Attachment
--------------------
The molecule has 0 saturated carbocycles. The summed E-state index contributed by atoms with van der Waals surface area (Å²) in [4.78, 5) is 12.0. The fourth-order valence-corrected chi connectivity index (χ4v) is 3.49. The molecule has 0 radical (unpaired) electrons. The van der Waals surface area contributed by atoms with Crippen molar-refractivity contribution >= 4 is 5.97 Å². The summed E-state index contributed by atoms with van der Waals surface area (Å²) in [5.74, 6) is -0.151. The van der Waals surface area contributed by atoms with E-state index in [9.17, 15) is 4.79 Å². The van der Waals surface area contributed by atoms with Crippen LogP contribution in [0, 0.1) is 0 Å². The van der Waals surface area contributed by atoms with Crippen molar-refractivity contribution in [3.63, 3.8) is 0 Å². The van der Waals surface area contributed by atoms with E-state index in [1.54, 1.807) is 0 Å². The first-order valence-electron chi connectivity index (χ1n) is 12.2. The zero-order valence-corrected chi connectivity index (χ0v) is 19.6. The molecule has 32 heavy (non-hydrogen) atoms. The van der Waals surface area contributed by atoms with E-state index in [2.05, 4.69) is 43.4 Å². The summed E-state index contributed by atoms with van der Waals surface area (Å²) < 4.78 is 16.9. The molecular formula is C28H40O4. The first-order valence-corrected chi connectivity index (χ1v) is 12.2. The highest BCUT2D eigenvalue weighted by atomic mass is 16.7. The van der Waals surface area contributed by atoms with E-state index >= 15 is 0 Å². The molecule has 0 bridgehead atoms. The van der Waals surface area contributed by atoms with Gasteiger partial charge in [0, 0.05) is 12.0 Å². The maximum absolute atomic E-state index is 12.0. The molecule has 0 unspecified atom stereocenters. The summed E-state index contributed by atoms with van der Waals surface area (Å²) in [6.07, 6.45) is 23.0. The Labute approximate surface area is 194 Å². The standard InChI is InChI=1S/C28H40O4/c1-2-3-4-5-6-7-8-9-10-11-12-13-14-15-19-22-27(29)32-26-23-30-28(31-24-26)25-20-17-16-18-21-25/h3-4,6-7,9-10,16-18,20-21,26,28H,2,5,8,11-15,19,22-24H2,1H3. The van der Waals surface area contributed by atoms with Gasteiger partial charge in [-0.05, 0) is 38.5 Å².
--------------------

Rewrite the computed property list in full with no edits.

The molecule has 0 saturated carbocycles. The summed E-state index contributed by atoms with van der Waals surface area (Å²) in [4.78, 5) is 12.0. The fourth-order valence-corrected chi connectivity index (χ4v) is 3.49. The molecule has 0 radical (unpaired) electrons. The van der Waals surface area contributed by atoms with Crippen molar-refractivity contribution >= 4 is 5.97 Å². The summed E-state index contributed by atoms with van der Waals surface area (Å²) in [5.74, 6) is -0.151. The van der Waals surface area contributed by atoms with E-state index in [9.17, 15) is 4.79 Å². The van der Waals surface area contributed by atoms with Crippen LogP contribution in [0, 0.1) is 0 Å². The van der Waals surface area contributed by atoms with Crippen molar-refractivity contribution in [3.63, 3.8) is 0 Å². The van der Waals surface area contributed by atoms with E-state index in [1.54, 1.807) is 0 Å². The first-order valence-electron chi connectivity index (χ1n) is 12.2. The zero-order valence-corrected chi connectivity index (χ0v) is 19.6. The molecule has 32 heavy (non-hydrogen) atoms. The van der Waals surface area contributed by atoms with E-state index in [2.05, 4.69) is 43.4 Å². The summed E-state index contributed by atoms with van der Waals surface area (Å²) < 4.78 is 16.9. The molecular formula is C28H40O4. The first-order valence-corrected chi connectivity index (χ1v) is 12.2. The highest BCUT2D eigenvalue weighted by atomic mass is 16.7. The van der Waals surface area contributed by atoms with E-state index >= 15 is 0 Å². The molecule has 0 bridgehead atoms. The van der Waals surface area contributed by atoms with Gasteiger partial charge in [0, 0.05) is 12.0 Å². The maximum absolute atomic E-state index is 12.0. The molecule has 0 unspecified atom stereocenters. The summed E-state index contributed by atoms with van der Waals surface area (Å²) in [6.07, 6.45) is 23.0. The Labute approximate surface area is 194 Å². The standard InChI is InChI=1S/C28H40O4/c1-2-3-4-5-6-7-8-9-10-11-12-13-14-15-19-22-27(29)32-26-23-30-28(31-24-26)25-20-17-16-18-21-25/h3-4,6-7,9-10,16-18,20-21,26,28H,2,5,8,11-15,19,22-24H2,1H3. The van der Waals surface area contributed by atoms with Gasteiger partial charge in [-0.05, 0) is 38.5 Å².